Est Reading Time: 3 min
Jul 13, 2020
In February of 2005, Jenkins first made its debut and quickly became the de facto continuous integration (CI) platform for developers. Fast forward a few years and SaaS platforms such as TravisCI and CircleCI started offering products that significantly reduced the effort required to manage project configurations and brought easy scalability to growing teams. The mass majority of development teams today have some centralized continuous integration platform as the foundation for their continuous deployment pipeline.
As software teams have scaled and the tools we use to develop have increased, our build environments have grown in complexity. Much of this complexity is shielded wonderfully by the platforms we use. Still, it can be seen in increased run times, expanding queues, and ballooning costs for containers and execution cycles. These problems are exacerbated by the increasing number of devices that teams are building software for. Mobile devices, edge gateways, connected cars, gaming systems, and server applications, to name a few. Each environment requiring unique setups and configurations that shift month by month as new technologies are released to help developers be more efficient within their domain.
Centralized platforms and developer operation teams struggle to keep up with these changes. While the CI platforms add new features, it’s impossible to add everything immediately in a cost-effective way. This leaves operation teams stuck waiting on the platforms to adopt new technologies or forces them back to managing sprawling Jenkins infrastructure. They have no alternative validation methodology that provides the same level of confidence that each audit and test has been executed and passed before deploying the changes to production environments.
Developers already need to have local environments set up to test what they’re developing; there’s no need for a centralized system that duplicates this environment. Developers already have powerful enough machines to run their code on; there’s no need for a centralized platform to build and test code. With docker and other virtualization technology, local environments can already be made to mimic production environments, and operation teams should already be assisting team members with making their local environments as production-esque as possible.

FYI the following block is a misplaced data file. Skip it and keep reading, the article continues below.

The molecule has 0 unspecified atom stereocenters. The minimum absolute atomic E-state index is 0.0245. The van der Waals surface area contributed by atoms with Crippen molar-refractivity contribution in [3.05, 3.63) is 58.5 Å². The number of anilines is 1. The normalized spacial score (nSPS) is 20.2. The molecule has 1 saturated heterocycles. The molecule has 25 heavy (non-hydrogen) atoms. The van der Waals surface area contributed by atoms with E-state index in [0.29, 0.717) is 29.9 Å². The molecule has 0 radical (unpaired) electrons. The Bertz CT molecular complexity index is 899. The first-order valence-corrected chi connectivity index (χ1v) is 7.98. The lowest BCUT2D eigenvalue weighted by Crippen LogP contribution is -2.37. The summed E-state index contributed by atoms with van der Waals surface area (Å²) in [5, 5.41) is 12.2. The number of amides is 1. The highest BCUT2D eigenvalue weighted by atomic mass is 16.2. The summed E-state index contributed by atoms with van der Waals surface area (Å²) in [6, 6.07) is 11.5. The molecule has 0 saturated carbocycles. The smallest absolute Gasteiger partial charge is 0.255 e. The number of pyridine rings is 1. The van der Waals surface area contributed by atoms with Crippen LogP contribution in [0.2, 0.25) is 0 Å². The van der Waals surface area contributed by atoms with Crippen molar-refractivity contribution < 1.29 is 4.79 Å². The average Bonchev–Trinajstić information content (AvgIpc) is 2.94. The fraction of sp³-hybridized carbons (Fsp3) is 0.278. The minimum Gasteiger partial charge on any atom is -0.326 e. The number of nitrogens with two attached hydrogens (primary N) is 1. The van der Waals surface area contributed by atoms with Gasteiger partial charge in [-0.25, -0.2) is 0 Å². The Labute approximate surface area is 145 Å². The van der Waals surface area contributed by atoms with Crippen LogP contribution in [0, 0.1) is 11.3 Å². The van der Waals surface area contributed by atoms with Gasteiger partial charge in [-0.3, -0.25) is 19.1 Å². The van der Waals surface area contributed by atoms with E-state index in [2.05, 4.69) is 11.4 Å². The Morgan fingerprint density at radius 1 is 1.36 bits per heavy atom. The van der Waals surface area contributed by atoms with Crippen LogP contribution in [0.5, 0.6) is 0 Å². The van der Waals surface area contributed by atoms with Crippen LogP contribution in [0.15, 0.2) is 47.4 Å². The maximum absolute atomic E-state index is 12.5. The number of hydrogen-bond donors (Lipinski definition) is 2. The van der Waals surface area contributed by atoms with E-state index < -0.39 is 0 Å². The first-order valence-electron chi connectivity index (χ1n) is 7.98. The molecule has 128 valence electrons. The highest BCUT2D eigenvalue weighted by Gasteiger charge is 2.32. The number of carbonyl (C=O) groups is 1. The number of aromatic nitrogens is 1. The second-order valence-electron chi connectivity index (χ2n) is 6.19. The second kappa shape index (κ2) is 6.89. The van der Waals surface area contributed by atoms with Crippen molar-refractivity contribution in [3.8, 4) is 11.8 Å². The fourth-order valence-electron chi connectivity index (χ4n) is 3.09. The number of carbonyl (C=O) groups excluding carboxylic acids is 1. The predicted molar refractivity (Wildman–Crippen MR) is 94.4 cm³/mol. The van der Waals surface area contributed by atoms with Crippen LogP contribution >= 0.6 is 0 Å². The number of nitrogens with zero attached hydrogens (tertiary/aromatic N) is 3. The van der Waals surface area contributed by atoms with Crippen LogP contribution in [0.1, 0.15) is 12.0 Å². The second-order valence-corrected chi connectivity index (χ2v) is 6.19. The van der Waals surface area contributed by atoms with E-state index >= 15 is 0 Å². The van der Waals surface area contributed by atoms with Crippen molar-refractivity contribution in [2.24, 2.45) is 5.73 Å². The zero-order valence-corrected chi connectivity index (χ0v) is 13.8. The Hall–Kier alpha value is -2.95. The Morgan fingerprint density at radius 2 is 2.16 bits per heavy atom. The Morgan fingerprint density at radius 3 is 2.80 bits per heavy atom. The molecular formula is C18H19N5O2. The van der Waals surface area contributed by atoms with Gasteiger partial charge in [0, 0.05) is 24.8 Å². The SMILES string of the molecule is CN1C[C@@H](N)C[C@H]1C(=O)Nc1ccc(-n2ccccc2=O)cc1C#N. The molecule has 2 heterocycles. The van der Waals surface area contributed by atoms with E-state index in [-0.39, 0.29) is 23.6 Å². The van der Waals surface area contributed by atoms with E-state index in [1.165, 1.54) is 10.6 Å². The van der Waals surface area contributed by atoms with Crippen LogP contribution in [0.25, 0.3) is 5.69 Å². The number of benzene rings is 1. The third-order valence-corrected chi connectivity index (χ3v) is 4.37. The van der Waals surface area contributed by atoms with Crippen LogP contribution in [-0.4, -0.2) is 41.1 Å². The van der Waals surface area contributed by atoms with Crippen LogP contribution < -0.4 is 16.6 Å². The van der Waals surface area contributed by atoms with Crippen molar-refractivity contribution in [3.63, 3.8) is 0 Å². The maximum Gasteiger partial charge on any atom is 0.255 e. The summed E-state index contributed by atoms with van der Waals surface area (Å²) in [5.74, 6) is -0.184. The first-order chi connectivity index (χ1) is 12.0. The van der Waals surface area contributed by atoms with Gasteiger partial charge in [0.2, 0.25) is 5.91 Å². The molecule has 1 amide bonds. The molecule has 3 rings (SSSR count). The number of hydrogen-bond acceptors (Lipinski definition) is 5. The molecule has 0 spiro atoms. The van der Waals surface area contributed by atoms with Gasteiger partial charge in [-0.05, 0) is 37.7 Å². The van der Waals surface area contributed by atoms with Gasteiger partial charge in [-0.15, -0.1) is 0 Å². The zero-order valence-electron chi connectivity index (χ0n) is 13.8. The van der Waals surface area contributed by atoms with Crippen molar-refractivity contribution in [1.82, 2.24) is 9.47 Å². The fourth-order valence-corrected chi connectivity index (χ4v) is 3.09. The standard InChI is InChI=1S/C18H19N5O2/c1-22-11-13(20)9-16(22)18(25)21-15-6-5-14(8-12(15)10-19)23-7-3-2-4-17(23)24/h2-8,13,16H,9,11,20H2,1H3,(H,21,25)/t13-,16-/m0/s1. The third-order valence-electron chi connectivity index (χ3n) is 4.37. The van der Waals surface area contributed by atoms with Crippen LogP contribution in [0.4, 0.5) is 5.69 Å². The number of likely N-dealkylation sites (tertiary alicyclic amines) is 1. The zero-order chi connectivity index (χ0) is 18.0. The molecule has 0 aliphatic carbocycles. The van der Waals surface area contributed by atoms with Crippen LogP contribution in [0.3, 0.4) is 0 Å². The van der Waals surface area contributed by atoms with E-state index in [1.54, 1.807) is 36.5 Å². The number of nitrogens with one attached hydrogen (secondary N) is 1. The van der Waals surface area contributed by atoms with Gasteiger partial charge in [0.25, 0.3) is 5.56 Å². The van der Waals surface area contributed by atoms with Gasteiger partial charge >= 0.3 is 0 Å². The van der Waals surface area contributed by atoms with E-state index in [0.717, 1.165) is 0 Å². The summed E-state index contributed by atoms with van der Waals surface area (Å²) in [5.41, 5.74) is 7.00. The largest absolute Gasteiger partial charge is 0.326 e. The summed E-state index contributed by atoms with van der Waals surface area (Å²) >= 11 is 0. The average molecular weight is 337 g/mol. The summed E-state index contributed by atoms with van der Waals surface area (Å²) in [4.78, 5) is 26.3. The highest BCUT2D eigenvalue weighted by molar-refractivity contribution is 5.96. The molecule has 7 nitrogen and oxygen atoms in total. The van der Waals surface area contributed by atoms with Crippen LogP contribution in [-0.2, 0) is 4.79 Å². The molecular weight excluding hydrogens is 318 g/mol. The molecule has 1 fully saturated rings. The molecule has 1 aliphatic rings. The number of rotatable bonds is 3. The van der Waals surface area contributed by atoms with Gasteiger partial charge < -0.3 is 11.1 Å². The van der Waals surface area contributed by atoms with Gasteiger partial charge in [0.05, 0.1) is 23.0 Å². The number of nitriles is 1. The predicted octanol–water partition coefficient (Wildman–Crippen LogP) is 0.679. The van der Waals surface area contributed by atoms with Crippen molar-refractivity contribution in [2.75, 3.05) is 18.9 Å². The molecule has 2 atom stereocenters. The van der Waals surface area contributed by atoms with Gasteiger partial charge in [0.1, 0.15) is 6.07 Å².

So if we already all have production-like environments locally, why do we need the centralized CI environment to run tests? Especially when we’re already running inspections, tests, and other audits before pushing code into the pipeline. This wastes CPU cycles, wastes resources, wastes time, creates additional security threats, increases policy complexity, creates single points of failure, and wastes people’s energy. The problem is we don’t have a way to certify what actions have been taken by developers in their local environments.
Someone could run the unit test suite multiple times locally, and the CI environment will still run it. Another developer might run one set of tests that certifies those tests pass, but the CI environment will still rerun those tests when they are pushed. As a DevOps engineer, how do you know what has already been done, and what needs to be completed prior to deploying it to production? You can’t trust someone’s verbal commitment that they ran all the tests. You can’t stand over everyone’s shoulder and run the tests for them. This is why we’ve historically relied on a centralized platform for a record of trust that everything that needs to be run against the code, is run.
What if there was a way to log and certify what was executed locally on a developer’s machine for a given version of code? This is what our distributed DevOps platform, Nunicorn, does. We define a protocol that allows you to log each action that is taken against a given variant of code and then use this information to query what has already happened to it.
We generate auditable records of validation actions taken by developers in their local environment and allow DevOps engineers to define what needs to be executed before pushing code.
This distributed approach lets organizations incentivize developers to run more checks on their code locally and reduce strain on their centralized CI platforms by having a percentage of the costs for executing actions go to the developer. This, in turn, helps shift more responsibility left, which also helps to promote learning by the developers of what types of checks they should be running to produce the best code.
By taking this approach, developers can use the existing environments they use locally to validate their code. DevOps engineers can focus on improving efficiencies in team culture and adopting new technologies into local development environments. And team members receive incentives for adopting the new processes. By decentralizing where audits are executed, we’re able to reduce the load on CI pipelines, increase build throughput, reduce or remove single points of failure, and create an audit trail of everything that has happened to facilitate a feature. The audit log, in turn, enables more accurate measurement of the four key DevOps measurables:
If you’d like to join the alpha, contact us today and let us know what solutions make up your DevOps toolchain.
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